Alumni Spotlight: Meredith Coolidge, '11


High school? Yarmouth High School class of 2015

College? Sophomore at College of the Holy Cross in Worcester, MA. I am a Political Science and Classics double major on the Pre-Law track. Cheryl Hart(1) will be pleased to know I’m putting my negotiating skills to good use!


Any work experience? I worked at the Village Florist and Company in high school…and the LOFT in Freeport last summer (2016). Retail is so much harder than you would think. I was a paid coxswain (that's a person who sits in the front of the rowing shell and calls commands) for the Men’s and Women’s Masters crew teams for Yarmouth Rowing Club all throughout high school (Laura Haney was often in my boat! She’s the mother of Hannah Keohane ’07 and Liam Keohane ’10) I have babysat for a whopping 17 different families (yes—I counted) throughout high school and beyond (including Stephanie Hayward Davis’(2) three adorable kiddos!). I surprisingly did have friends that I hung out with on the weekends in high school despite what may seem like an over-commitment to taking care of other people’s children. (It probably was.)

Volunteer service? Summer 2016 I volunteered for the MS Foundation as an event assistant. During the 2015-16 school year I volunteered at the St. Mary’s Health Care Center. I had developed a relationship with a Sister of Mercy during weekly visits to the facility as part of my year-long freshman seminar at Holy Cross. In January of 2016 I did a Dance Marathon where I danced for 12 hours straight (8pm to 8am) to promote awareness and raise money for EGPAF (Pediatric Aids). My bum never touched the floor. For twelve hours. Summer 2014 I started Mission Ambition: Girls for Healthy Minds and Bodies. It’s a camp through Yarmouth Community Services that strives to promote healthy self-image through various activities like cooking, sports, arts, etc. for campers between the ages of 5th and 8th grade. The camp now runs autonomously by rising high school seniors. And! in the Summer 2014 I was a summer volunteer at Maine Medical Center.


How did your learning experience at Breakwater prepare you for your experiences after graduation? I credit my Breakwater experience for preparing me to navigate given circumstances with creativity and thoughtfulness. For example, I currently live in a 6-woman suite (3 bedrooms, one bathroom, one mudroom) with five of my best friends at Holy Cross. It’s great—most of the time. We’ve had to get creative with figuring out a shower schedule, sleeping/study habits, and overall cleanliness. It’s been challenging at times to not get angry at certain roommates—but I always draw on my Breakwater days when I navigated with just a handful of students in my classes, and I really learned how to appropriately deal with people’s individual worries and concerns while making sure my own were understood. (This was a trial and error, of course; Cheryl can once again attest.)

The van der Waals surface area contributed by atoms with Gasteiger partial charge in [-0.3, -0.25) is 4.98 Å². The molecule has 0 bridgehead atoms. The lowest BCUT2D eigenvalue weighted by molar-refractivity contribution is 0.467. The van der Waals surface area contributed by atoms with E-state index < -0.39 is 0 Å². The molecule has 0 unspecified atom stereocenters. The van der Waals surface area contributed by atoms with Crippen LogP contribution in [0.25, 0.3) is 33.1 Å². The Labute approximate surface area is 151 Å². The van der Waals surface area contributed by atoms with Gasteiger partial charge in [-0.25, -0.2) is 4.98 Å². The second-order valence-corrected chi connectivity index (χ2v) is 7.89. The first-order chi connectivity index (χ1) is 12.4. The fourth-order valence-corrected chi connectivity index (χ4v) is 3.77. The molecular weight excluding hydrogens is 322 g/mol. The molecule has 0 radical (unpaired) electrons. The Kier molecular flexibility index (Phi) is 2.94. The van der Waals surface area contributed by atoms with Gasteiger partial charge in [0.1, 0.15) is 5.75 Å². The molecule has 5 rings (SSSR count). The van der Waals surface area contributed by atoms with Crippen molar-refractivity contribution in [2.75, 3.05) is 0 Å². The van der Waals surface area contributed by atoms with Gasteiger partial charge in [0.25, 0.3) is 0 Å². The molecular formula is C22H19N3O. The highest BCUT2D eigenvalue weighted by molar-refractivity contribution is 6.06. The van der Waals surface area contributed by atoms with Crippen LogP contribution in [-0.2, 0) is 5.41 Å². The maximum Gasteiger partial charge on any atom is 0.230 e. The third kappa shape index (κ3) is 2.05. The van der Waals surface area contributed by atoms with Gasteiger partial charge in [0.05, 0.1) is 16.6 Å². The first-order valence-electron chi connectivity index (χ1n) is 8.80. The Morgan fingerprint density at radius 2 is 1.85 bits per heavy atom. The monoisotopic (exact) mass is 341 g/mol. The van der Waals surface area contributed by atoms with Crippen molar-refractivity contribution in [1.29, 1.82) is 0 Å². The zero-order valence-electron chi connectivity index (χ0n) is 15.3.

Breakwater prepared me to teach myself how to learn. I think I took one standardized test at school during the entire 9 years I was at the school, but I ended up scoring in the 99th percentile on my SATs when I was applying to college. (That’s absolutely a humble-brag. Actually no humble, just brag. But it’s true—without Breakwater, I probably wouldn’t have been able to problem solve my way through that thing.) Even though I didn’t grow up with the experience of taking standardized tests like many of my public school friends, Breakwater taught me how to think for and teach myself to learn in a way that works for me.

My time management skills would not exist without the comforting net and guidance of my teachers at Breakwater. Cheryl Hart, especially, taught me how to manage my time, avoid procrastination, and minimize homework-related anxiety. (Obviously, Cheryl really looked out for me.)

What do you remember most vividly about your time at Breakwater? 

How much the teachers cared. 

One summer, when I was 11 entering sixth grade, Stephanie called my parents and asked if I would be able to go to IKEA furniture store with her in Boston that afternoon. I got to pick out the furniture for my new classroom. How cool is that? 

A group of five students including myself, Bridge(3) and Mr. J(4), and a parent chaperone got trapped in Costa Rica in the spring of 2011 for three additional days. (Mr. J would be disappointed that I am using the word “got” but I feel like it’s appropriate in this situation. You got to know the rules to break the rules, right, Kelly [McConnell(5)]?)  Those three days are some of my most memorable of my time at Breakwater. I truly learned how to handle adversity—being completely unaware, out of control, frightened—in a safe environment. I bonded with my other classmates. I wore some of my clothes twice—three times? I ate food I had never heard of, I stayed in places we weren’t expecting to—and everything turned out okay because I trusted the wonderful teachers who really cared for all of us. It did help that one of the places we stayed was a complementary five-star resort where, as a fourteen-year-old, I had my own room.